Elephant killed at the San Diego Wild Animal Park

www.signonsandiego.com

Tests show elephant killed by elephant

J. Harry Jones   Dec. 20, 2011

SAN PASQUAL VALLEY — Tests results have determined that the African elephant that died at the San Diego Zoo Safari Park last month suffered severe traumatic injuries due to an encounter with another elephant, a zoo spokeswoman said Tuesday.

The results of a post-mortem exam on Umoya, along with staff observations, led to the conclusion that was suspected from the beginning.

“Because elephants are very large, strong animals, we recognize that even accidental moves on their part can cause serious damage,” spokeswoman Yadira Galindo said in a statement.

“African elephants are wild animals and the herd at the Safari Park is maintained in a way that encourages natural social behavior. Aggressive encounters between elephants occur in the wild and sometimes result in death.”

Umoya, one of the dominant female elephants at the park, died early the morning of Nov. 17. No one saw what happened, and the 21-year-old elephant’s injuries, described as scrapes without much blood, didn’t immediately appear severe enough to be fatal.

Umoya was born in Kruger National Park in South Africa around 1990. In 2003, she was one of several African elephants that the zoo imported from Swaziland, where officials said they were going to be killed because of elephant overpopulation.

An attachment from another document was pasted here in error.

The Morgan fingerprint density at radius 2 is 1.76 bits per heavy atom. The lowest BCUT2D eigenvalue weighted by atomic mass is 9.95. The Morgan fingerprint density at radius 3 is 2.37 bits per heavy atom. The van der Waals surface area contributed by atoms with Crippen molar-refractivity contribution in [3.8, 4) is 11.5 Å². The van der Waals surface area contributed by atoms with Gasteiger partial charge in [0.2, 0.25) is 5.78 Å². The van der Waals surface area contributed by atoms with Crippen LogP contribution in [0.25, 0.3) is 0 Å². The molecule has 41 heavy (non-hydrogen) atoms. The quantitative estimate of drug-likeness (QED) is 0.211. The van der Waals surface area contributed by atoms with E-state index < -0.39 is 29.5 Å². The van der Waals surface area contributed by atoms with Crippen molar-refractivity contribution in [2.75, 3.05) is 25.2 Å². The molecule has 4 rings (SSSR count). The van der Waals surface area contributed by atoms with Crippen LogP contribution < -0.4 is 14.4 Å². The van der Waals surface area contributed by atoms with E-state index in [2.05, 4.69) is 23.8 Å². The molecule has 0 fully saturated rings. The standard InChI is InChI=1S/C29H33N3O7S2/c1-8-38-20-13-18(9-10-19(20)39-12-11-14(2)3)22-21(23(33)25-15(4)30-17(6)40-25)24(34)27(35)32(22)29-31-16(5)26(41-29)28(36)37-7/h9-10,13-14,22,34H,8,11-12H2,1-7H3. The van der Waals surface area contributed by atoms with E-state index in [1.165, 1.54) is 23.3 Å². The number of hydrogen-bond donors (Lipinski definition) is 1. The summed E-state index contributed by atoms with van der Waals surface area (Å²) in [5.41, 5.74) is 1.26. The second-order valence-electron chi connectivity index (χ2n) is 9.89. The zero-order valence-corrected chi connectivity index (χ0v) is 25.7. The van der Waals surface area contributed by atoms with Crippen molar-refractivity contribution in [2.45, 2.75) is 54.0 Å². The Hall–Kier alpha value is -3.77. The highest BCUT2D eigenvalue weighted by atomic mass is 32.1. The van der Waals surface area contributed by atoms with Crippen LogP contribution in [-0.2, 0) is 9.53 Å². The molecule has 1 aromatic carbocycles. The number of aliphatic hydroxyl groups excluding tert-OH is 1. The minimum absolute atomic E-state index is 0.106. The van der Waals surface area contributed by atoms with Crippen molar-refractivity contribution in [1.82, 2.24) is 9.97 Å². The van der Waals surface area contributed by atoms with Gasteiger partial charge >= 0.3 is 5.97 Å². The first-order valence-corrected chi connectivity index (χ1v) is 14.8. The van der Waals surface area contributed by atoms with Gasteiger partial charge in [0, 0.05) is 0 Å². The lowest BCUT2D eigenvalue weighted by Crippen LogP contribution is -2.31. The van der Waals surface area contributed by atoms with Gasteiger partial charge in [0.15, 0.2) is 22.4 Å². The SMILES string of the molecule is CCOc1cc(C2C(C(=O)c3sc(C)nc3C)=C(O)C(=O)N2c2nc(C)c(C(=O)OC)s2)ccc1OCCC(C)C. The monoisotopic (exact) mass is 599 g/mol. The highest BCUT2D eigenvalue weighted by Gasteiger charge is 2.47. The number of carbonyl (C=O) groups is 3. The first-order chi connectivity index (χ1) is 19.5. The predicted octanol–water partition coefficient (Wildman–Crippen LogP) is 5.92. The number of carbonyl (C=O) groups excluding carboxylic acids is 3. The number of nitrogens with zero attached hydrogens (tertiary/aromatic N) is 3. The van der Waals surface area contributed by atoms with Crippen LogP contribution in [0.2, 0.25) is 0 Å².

Animal rights activist fought the move, calling it inhumane to take elephants from the wild and place them in captivity. They disputed that the group actually faced death.

Two days after Umoya died, the animal rights group In Defense of Animals asked the U.S. Department of Agriculture to investigate the circumstances. Galindo said the zoo reported the death to the USDA.

She said Tuesday that animal care staff at the park continue to work with the African elephant herd, duplicating wild herd interaction, including occasionally separating bull elephants at night, periodic separations of female groups and allowing Umoya’s two youngsters, ages 4 and 1 1/2, to receive some parenting from other herd members.

“All such management is accomplished through a protected contact system where humans have little interference in natural elephant encounters. Umoya’s youngsters are doing well and gaining weight,” she said.

Doctor Debora’s Comments:

The story of Umoya’s traumatic and untimely death begs to have the background stories told. Only once one understands the bigger picture, can one grasp the magnitude of death and despair epitomized by this latest tragedy at the San Diego Wild Animal Park (SDWAP).

Although the SDWAP offers significantly more room and a more temperate climate for elephants than most other zoos and parks, they are still far from replicating nature and the social conditions that this magnificent and ancient species have evolved for. In addition, typical of all ‘for-profit’ businesses, the SDWAP’s decisions are based on what is in the best interests of their bottom line, and not the best interests of the animals in their charge. A perfect example of this, is the story of  elephants Wankie, Tatima, and Peaches. Continue reading